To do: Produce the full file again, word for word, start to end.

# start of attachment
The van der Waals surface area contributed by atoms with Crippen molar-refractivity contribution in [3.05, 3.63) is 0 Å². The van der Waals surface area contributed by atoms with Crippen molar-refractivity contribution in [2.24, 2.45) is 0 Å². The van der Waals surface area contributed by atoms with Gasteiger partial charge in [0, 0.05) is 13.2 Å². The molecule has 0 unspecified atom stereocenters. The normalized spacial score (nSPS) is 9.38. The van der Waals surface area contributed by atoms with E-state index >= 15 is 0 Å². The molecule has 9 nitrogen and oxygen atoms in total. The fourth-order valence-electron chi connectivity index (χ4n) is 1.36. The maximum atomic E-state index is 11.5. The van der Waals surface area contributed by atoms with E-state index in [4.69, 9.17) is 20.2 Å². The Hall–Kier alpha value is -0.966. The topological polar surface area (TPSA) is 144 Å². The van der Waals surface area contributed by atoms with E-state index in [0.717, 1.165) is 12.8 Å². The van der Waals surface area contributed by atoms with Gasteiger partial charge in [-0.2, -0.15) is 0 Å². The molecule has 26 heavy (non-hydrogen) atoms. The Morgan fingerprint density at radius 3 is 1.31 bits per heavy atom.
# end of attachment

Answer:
The van der Waals surface area contributed by atoms with Crippen molar-refractivity contribution in [3.05, 3.63) is 0 Å². The van der Waals surface area contributed by atoms with Crippen molar-refractivity contribution in [2.24, 2.45) is 0 Å². The van der Waals surface area contributed by atoms with Gasteiger partial charge in [0, 0.05) is 13.2 Å². The molecule has 0 unspecified atom stereocenters. The normalized spacial score (nSPS) is 9.38. The van der Waals surface area contributed by atoms with E-state index >= 15 is 0 Å². The molecule has 9 nitrogen and oxygen atoms in total. The fourth-order valence-electron chi connectivity index (χ4n) is 1.36. The maximum atomic E-state index is 11.5. The van der Waals surface area contributed by atoms with E-state index in [4.69, 9.17) is 20.2 Å². The Hall–Kier alpha value is -0.966. The topological polar surface area (TPSA) is 144 Å². The van der Waals surface area contributed by atoms with E-state index in [0.717, 1.165) is 12.8 Å². The van der Waals surface area contributed by atoms with Gasteiger partial charge in [-0.2, -0.15) is 0 Å². The molecule has 26 heavy (non-hydrogen) atoms. The Morgan fingerprint density at radius 3 is 1.31 bits per heavy atom.